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Our focus is knee osteoarthritis

Due to an increasing number of people suffering with knee pain and being diagnosed with osteoarthritis, a network of expert organisations has teamed up to establish OA Knee Pain. Our aim is to provide help and guidance along with all the information you may need about the condition to help you understand diagnosis, treatment options and management.

Associations include:

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What Is Osteoarthritis - Radiating Knee Pain - OA Knee Pain

What is Osteoarthritis?

Osteoarthritis is a degenerative disease causing joints to wear down

Osteoarthritis is a degenerative disease also commonly referred to as arthrosis, osteoarthrosis or OA. The condition is caused by the protective fluid in the joint losing its shock absorbing abilities resulting in the bones rubbing against each other and the cartilage that protects the ends of the bones wearing down. Sufferers often experience pain, swelling and problems with mobility.

  • Stage 1: (Doubtful) Minimum disruption but sufferers experience a 10% loss of cartilage.
  • Stage 2 (Mild): Narrowing of the joint space with the cartilage beginning to breakdown and the occurrence of osteophytes (a bony projection associated with the degeneration of cartilage at joints).
  • Stage 3 (Moderate): Moderate joint-space reduction where the gaps in the cartilage can expand until they reach the bone.
  • Stage 4 (Severe): The joint-space is greatly reduced with around 60% loss of cartilage and large osteophytes.

Any joint in the body can be affected by OA but the most common damage is found in the knees, hips, lower back, neck, fingers and toes.

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What can be done?

Treatment will be determined by the joint affected and its severity


Supporting Charities

There are a range of organisations offering easy access to information about your condition

Who Can Help Me - Arthritis Care - OA Knee Pain


Arthritis Care is a UK registered charity that offers a range of support and services to help people manage arthritis and connect with other people who share a similar experience. The charity can offer support in person, online or on the phone and can put those living with arthritis in contact with other sufferers.

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Who Can Help Me - Arthritis Research UK - OA Knee Pain


Arthritis Research UK invests in breakthrough treatments, provides information and vital support for everyone affected by arthritis. Its work has already uncovered breakthrough treatments, and it is dedicated to uncovering new ideas to help people push back the ways arthritis limits their lives.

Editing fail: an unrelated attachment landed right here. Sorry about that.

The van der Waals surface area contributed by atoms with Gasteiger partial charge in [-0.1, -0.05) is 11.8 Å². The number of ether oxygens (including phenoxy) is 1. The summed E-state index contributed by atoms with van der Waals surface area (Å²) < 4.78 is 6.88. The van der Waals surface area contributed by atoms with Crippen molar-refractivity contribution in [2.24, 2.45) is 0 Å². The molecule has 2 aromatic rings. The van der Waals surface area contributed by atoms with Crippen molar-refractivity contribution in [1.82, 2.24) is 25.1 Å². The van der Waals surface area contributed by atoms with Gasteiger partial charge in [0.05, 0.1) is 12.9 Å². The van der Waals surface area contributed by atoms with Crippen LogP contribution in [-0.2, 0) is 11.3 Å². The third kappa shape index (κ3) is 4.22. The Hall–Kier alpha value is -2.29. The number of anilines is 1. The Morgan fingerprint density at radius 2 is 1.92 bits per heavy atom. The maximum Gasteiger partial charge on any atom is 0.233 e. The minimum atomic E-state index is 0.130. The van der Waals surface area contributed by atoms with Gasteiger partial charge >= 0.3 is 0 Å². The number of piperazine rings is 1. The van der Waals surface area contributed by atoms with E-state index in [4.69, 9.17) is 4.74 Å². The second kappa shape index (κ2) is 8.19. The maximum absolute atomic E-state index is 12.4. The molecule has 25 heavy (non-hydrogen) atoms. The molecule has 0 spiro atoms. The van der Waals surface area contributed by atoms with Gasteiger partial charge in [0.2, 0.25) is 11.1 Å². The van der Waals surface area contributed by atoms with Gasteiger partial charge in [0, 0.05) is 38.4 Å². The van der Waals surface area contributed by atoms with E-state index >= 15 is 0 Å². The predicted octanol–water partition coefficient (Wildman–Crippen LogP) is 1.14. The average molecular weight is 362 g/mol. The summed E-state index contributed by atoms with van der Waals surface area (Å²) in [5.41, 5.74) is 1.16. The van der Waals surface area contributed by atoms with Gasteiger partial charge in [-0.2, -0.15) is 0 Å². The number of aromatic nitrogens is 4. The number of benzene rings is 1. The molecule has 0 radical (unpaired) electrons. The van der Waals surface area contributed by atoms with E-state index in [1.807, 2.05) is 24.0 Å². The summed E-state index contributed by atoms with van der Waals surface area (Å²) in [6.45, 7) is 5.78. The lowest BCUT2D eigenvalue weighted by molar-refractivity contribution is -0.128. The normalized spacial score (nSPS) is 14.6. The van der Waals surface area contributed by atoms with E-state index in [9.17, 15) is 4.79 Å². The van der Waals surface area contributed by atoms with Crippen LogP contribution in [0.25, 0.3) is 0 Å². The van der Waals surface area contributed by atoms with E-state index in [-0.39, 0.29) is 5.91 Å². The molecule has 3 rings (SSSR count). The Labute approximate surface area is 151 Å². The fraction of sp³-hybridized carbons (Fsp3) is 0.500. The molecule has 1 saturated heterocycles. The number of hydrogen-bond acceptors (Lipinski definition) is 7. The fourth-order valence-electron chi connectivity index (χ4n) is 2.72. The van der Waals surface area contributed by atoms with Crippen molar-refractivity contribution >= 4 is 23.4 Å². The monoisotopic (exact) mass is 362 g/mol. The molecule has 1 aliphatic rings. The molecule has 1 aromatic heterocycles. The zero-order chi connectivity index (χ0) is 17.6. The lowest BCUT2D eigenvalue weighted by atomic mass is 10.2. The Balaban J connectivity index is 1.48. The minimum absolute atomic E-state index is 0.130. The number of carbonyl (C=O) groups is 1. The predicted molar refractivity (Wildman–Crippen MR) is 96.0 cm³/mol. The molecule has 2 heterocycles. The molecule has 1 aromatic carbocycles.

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Whether you're a gym rat or you simply have a rigorous walking routine, your knees take a pounding day to day. Add a few of these key exercises to your next workout routine to help keep your knees ready for action.

Knee replacement surgery gets mentioned a lot, but what does it actually involve? Watch this video to find out what a knee replacement surgery entails

What are the most common swimming injuries? Most injuries sustained by swimmers are related to overuse, but using incorrect techniques can also cause injury. Shoulder problems can be related to poor stroke mechanics used in front crawl and elbow issues can be caused by the arm pull in breaststroke and butterfly. Breaststroke can also cause knee stress injuries which are not seen in swimmers using different strokes.Injuries to the shoulder are the most common in swimming and, in fact, 90 percent of all swimming injuries are related to the shoulder. These can include shoulder instability, rotator cuff impingement and biceps tendinitis. All these conditions, collectively known as Swimmer’s shoulder, can result from weakness and fatigue of the muscles surrounding the shoulder blade and the rotator cuff.Injuries to the lower body are quite common in swimmers who use breaststroke. Breaststroker’s knee involves the ligaments and tendons of the knee and inflammation of the hip tendons can also cause hip pain. Preventing and treating swimming injuries The risk of injury can be reduced by various strategies. Learning and implementing good stroke techniques is important, as is performing cross training and core strengthening exercises at the beginning of the season, to make sure your condition is as good as it can be. Try to lessen any repetitive strokes that may be responsible for overuse injuries. Good communication between the swimmer, their coach and any medical professionals involved is very important, both for preventing injuries and for aiding recovery. Rest is needed for recovery from an injury, so only return to swimming when advised by a health professional.Some contributing factors to the development of a swimming injury include joint swelling or stiffness, poor rehabilitation following an earlier injury, an inadequate recovery period from training, poor warm up or warm down and poor core stability.